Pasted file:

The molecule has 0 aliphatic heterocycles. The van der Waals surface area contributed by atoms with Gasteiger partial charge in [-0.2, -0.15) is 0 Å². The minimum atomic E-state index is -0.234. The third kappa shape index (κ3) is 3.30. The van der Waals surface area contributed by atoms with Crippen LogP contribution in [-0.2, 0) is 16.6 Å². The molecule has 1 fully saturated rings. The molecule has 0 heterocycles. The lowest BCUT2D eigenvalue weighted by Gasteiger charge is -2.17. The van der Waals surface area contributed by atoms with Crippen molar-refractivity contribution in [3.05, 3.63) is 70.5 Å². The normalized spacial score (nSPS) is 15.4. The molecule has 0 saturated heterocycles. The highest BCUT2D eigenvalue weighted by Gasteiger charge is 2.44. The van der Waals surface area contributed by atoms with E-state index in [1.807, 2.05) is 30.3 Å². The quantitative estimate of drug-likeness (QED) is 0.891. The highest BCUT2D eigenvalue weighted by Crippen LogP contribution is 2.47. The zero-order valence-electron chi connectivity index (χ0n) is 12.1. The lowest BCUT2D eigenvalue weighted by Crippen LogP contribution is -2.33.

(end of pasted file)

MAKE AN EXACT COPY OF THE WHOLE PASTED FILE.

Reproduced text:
The molecule has 0 aliphatic heterocycles. The van der Waals surface area contributed by atoms with Gasteiger partial charge in [-0.2, -0.15) is 0 Å². The minimum atomic E-state index is -0.234. The third kappa shape index (κ3) is 3.30. The van der Waals surface area contributed by atoms with Crippen LogP contribution in [-0.2, 0) is 16.6 Å². The molecule has 1 fully saturated rings. The molecule has 0 heterocycles. The lowest BCUT2D eigenvalue weighted by Gasteiger charge is -2.17. The van der Waals surface area contributed by atoms with Crippen molar-refractivity contribution in [3.05, 3.63) is 70.5 Å². The normalized spacial score (nSPS) is 15.4. The molecule has 0 saturated heterocycles. The highest BCUT2D eigenvalue weighted by Gasteiger charge is 2.44. The van der Waals surface area contributed by atoms with E-state index in [1.807, 2.05) is 30.3 Å². The quantitative estimate of drug-likeness (QED) is 0.891. The highest BCUT2D eigenvalue weighted by Crippen LogP contribution is 2.47. The zero-order valence-electron chi connectivity index (χ0n) is 12.1. The lowest BCUT2D eigenvalue weighted by Crippen LogP contribution is -2.33.